1985 Mk2 Jetta NA Diesel - will be mine 2005-12-17 :D

bhtooefr

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vwjettadsl

Vendor , w/Business number
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Feb 24, 2005
Location
Missouri
TDI
2013 Touareg TDI 202k, 2012 Jetta TDI 210k, 2012 JSW TDI 208K, 2012 Golf TDI 110K, 2003 Jetta 200K
Congratulations!:cool:


--Ben
 

bhtooefr

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And, tomorrow, I'm getting it... :D :D :D :D :D

I've gotta get the TB changed, then fix the odometer, and then it's modding time.

First, a ventectomy. I might be the first to attempt an A2 ventectomy, however...

Second, make sure that it says "JETTA DIESEL", not just "JETTA" on the back - I found a "DIESEL" badge in the same font as the A2 "JETTA" badge on eBay ;)
 

Audi5000TDI

Banned
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Location
CA, Good old USA
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Passat, 1996, Grey
No need for a ventectomy on a NA... nothing to clog. If you have oil blowby, you need to re-ring the pistons, easy to do... drop the oil pan, 2 bolts per connecting rod, number the rods/pistons, re-ring, put each one back in the hole it came out of.

How to check if rings are bad? hard to start when cold, blue smoke.... Or you can take the car for a drive to warm it up, leave the motor running, and carefully remove the oil cap.... If you have massive amounts of smoke inside while running that blows out the oil cap hole when you remove it, You've got blowby, could be you've got bad bores or need to re-ring. These motors will got 400k miles easy, usually need reringing at 200k, 300k and every 100k from there until you decide to bore them out. Lower bearings last forever in these 1.6 NA's.

For more power to the wheels, disconnect the power steering belt. These things are not safe on highways or interstates where the majority of traffic drives over 65 or 70.... You can not safely accelerate up to speed to merge with traffic.

Makle sure you check the tensioner after 1000 miles after doing your timing belt.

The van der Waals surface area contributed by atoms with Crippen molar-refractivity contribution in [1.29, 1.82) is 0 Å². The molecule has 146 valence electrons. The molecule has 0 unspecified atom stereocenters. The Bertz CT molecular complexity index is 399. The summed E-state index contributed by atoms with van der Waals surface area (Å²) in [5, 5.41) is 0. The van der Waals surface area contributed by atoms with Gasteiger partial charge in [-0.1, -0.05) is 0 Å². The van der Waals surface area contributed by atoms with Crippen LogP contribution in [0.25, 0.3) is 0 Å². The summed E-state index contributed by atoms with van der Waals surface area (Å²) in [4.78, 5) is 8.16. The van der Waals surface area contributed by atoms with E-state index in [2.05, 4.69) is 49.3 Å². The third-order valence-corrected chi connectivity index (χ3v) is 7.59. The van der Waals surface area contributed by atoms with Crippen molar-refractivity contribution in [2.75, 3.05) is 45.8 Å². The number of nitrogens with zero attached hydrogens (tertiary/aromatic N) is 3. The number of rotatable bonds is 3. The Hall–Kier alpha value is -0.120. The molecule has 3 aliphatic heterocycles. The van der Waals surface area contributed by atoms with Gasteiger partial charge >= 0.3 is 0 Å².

If you need to be cool, just get a K&N sticker for your air cleaner box, forget about the K&N aircleaner itself, they wreck motors by passing too much dirt and you will get zero increase in performance with them, sitck with the paper elements.

Do a new stock Mann air, oil and fuel filter, and run a good CI-4 rated oil like Rotella T or Delo 400 petro based oil, and please dont crash it!!!!!

That means that if you are a Newbie driver, pay attention to your driving and not the music channel, your cell phone, or your passengers goofing off next to you, or the soda you just dumped in the passenger seat from the drive through at Mickey D's.

See you soon in the Economy section in the Monthly MPG contests.... You should see 42 in winter around town, 46 in summer, and if you are really good with driving techiniques and do a flatland freeway trip at 60mph in summer with no stops, you might see 52 or 53 mpg.

Stick to stock sized tires and rims... anything wider or larger will kill you on acceleration rates.

This thing is a classic, Mods are to be strongly discouraged. You can redo the odo if you can search and find a new plastic drive gear for the cluster somewhere and install it. Plastic gets brittle and cracks, odo then no longer works.... Easy fix.
 

bhtooefr

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What power steering belt? This one has no such thing.

Also, by "ventectomy", I mean -ectomizing the FUEL TANK vent. So I can get 15.6 gallons in without pushing in the little button, instead of 14.0.

There was some white smoke when starting, but once it was started (just had to give it some pedal until it was going), no smoke at all. And, the cold start handle that I've read should be pulled above 15*F was not pulled - that should help the smoke.
 

Audi5000TDI

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Passat, 1996, Grey
My mistake... I'm not certain if by 1985 power steering was even an available option. It was on A2's by 89 through 91. I don't even know if you just had a straight vent tube with no valve at the fill up neck, venectomys I think started later than 1985???? Certainly not an option on either my 81 A1 or my 83 Audi5000TD.


How far are you driving that 1 gallon is going to make a difference for you that a venectomy is an important mod?